With today’s Western diet that is predominant in processed food, our intake of omega-6 fatty acids is too high whereas our intake of omega-3 fatty acids is lacking. I found that when I added flaxseed (high in omega-3s) to my diet, my symptoms of adenomyosis reduced significantly. This makes sense as these fatty acids make the good eicosanoids which reduce inflammation. To reduce adenomyosis symptoms, I recommend getting the balance of omega-3 to omega-6 fatty acids back into a healthy range. Reduce your intake of processed foods and eat more natural and organic fruits and vegetables. In addition, get a good omega-3 supplement such as flaxseed or fish oil. You might be surprised at the results!
For more information, please check out my book, Adenomyosis: A Significantly Neglected and Misunderstood Uterine Disorder.
¹Barry Sears, The Omega Rx Zone: The Miracle of the New High-Dose Fish Oil (New York: Harper Collins Publishers, Inc, 2002) 20.
When I was going through my struggle with adenomyosis, I could not get any relief from any medication that the doctors had given me. Believe me, I was put on a bunch of them. At the time, I had been diagnosed with irritable bowel syndrome (which was incorrect as I found out many years later). I finally got to the point of looking into holistic treatments since these medicines weren’t helping me.
About 8 years into my ordeal with adenomyosis, I came across an article about the health benefits of flaxseed, an excellent source of omega-3 fatty acids. I was so impressed that I immediately ordered some and added it to all kinds of foods, from spaghetti to yogurt. To my shock and amazement, my symptoms began to improve!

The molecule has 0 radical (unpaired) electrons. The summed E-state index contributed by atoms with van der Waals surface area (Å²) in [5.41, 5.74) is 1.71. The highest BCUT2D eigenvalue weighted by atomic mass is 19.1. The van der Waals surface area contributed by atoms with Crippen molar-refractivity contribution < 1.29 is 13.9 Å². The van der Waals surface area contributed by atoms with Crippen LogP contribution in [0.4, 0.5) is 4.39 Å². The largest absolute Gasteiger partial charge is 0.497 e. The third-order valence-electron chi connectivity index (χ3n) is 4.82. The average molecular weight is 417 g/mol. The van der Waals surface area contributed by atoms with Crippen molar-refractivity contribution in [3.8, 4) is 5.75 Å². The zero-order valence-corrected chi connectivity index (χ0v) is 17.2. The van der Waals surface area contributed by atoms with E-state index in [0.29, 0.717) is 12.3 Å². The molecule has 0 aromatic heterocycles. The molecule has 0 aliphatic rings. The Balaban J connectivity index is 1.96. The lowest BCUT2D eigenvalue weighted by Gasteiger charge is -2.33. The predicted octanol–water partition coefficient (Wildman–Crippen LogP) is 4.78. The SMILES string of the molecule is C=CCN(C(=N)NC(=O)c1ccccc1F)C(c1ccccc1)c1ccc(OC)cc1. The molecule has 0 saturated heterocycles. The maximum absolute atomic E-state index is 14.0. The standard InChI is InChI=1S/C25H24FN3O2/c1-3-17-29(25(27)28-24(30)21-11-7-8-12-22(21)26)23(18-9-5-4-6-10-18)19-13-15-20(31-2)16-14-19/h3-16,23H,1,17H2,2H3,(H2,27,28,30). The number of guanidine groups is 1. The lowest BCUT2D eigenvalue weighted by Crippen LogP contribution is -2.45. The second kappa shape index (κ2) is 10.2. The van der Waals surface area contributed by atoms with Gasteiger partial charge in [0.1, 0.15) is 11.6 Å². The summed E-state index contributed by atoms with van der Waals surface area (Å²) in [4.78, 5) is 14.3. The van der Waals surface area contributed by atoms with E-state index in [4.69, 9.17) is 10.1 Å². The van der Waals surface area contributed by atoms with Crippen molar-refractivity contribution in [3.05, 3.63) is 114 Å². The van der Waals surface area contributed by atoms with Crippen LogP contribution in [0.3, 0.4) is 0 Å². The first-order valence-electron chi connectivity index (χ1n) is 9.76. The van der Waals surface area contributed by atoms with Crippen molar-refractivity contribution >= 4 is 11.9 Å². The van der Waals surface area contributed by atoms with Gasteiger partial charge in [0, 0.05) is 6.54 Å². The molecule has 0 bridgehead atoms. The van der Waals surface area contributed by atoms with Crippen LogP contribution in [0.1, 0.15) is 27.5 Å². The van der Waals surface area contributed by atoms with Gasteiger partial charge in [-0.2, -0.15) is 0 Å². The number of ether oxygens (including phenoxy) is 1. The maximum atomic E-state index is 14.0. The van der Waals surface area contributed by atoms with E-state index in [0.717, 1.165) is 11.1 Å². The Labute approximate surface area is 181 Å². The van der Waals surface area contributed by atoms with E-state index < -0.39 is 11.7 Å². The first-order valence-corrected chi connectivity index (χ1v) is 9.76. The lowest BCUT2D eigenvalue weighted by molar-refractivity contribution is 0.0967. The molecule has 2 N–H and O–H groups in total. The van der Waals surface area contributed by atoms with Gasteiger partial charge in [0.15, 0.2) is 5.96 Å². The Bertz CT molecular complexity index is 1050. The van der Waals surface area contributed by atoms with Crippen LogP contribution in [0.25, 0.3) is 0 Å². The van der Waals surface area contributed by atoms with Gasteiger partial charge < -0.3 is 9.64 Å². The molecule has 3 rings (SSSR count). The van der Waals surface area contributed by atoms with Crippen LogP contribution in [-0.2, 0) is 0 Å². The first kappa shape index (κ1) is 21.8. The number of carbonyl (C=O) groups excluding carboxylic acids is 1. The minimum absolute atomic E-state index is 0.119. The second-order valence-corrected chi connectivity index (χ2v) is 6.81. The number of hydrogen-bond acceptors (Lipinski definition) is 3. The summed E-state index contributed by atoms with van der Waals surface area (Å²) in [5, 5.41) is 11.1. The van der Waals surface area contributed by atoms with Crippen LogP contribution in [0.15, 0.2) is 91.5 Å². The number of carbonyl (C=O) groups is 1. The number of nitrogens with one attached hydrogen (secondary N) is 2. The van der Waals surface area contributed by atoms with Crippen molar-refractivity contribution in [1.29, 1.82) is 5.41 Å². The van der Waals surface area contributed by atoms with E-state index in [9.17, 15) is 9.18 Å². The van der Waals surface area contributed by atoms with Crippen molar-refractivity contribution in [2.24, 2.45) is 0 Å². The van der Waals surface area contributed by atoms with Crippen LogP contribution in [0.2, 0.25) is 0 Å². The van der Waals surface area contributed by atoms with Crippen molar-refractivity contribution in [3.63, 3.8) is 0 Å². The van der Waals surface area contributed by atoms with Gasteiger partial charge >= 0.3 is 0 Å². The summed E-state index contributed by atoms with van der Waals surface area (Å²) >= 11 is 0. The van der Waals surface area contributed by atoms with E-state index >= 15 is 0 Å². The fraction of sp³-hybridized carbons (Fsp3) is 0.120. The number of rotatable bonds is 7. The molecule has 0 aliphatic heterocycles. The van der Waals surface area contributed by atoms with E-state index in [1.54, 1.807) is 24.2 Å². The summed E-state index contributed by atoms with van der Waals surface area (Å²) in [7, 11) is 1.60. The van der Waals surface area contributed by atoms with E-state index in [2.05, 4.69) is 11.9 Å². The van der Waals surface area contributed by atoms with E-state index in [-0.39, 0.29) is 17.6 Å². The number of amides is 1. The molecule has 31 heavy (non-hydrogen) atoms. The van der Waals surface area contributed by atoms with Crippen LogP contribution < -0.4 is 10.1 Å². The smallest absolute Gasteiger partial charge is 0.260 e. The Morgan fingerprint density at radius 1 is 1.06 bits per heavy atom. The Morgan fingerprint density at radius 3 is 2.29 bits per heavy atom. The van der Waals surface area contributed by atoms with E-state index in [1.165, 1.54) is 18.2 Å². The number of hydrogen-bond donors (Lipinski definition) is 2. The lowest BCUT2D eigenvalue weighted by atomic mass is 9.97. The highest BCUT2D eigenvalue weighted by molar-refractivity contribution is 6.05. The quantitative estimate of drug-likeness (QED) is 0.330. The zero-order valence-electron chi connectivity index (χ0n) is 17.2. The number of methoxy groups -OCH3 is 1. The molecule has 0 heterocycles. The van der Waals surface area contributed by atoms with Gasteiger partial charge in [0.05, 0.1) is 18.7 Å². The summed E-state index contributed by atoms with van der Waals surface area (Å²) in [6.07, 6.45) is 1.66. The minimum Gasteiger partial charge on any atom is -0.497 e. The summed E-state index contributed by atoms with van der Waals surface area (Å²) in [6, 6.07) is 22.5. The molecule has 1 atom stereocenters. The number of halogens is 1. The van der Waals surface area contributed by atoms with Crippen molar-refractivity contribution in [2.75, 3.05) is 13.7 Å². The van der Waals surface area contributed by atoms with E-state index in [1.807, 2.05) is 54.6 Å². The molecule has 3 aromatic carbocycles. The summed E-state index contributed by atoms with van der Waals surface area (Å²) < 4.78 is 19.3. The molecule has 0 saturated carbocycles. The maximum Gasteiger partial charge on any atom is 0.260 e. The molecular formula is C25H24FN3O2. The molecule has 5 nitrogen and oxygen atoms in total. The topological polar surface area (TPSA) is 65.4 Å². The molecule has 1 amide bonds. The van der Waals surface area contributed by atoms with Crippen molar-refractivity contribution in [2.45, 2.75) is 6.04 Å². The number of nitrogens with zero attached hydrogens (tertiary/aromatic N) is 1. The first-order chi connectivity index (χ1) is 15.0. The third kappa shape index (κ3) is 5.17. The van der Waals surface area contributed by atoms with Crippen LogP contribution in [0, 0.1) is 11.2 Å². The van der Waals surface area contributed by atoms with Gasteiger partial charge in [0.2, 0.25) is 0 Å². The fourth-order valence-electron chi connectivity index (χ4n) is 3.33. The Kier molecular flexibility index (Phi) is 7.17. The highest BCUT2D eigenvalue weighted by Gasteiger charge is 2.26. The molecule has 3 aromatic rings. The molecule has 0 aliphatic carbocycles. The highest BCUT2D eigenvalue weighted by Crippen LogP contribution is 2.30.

This led to my thesis work for my Master’s degree in Holistic Nutrition. I ended up publishing my thesis titled “The Health Benefits of Omega-3 Fatty Acids in Irritable Bowel Syndrome and Inflammatory Bowel Disease”. Remember, at the time I thought I was suffering from irritable bowel syndrome.
Although my symptoms had improved, they hadn’t gone away completely. Seventeen years into my struggle, I had a hysterectomy. The pathology report showed that I had deep, diffuse adenomyosis with possible fibroids. My symptoms stopped completely after this surgery. I was shocked to find out that I had actually had adenomyosis and NOT irritable bowel syndrome!
Recent research is now showing that there is a link between endometriosis symptoms and low intake of omega-3 fatty acids. Although as of yet I have not found studies on adenomyosis and diet, endometriosis is a similar disorder, and in fact the two disorders are often times seen together.
In 2010, an article was published by Stacey Missmer from Harvard University entitled “A prospective study of dietary fat consumption and endometriosis risk”. They analyzed 12 years of data from the Nurses’ Health Study II. They found that increased intake of omega-3 fats were associated with an decreased occurrence of endometriosis. In addition, those who had the highest intake of trans-fats were 48% more likely to be diagnosed with endometriosis. Their conclusion states that this “provides another disease association that supports efforts to remove trans fat from hydrogenated oils from the food supply.”¹
There are many other studies that have been done recently that have come up with similar conclusions. Therefore, if you have either of these disorders, it might behoove you to remove trans fats completely from your diet and increase your consumption of omega-3 fatty acids.
¹Source: Pub Med: Missmer, Stacey A. et al. “A prospective study of dietary fat consumption and endometriosis risk.” Channing Laboratory, Department of Medicine, Brigham and Women’s Hospital and Harvard Medical School, Boston, MA, published in Human Reproduction (Impact Factor):4.67), 03/2010; 25(6):1528-35.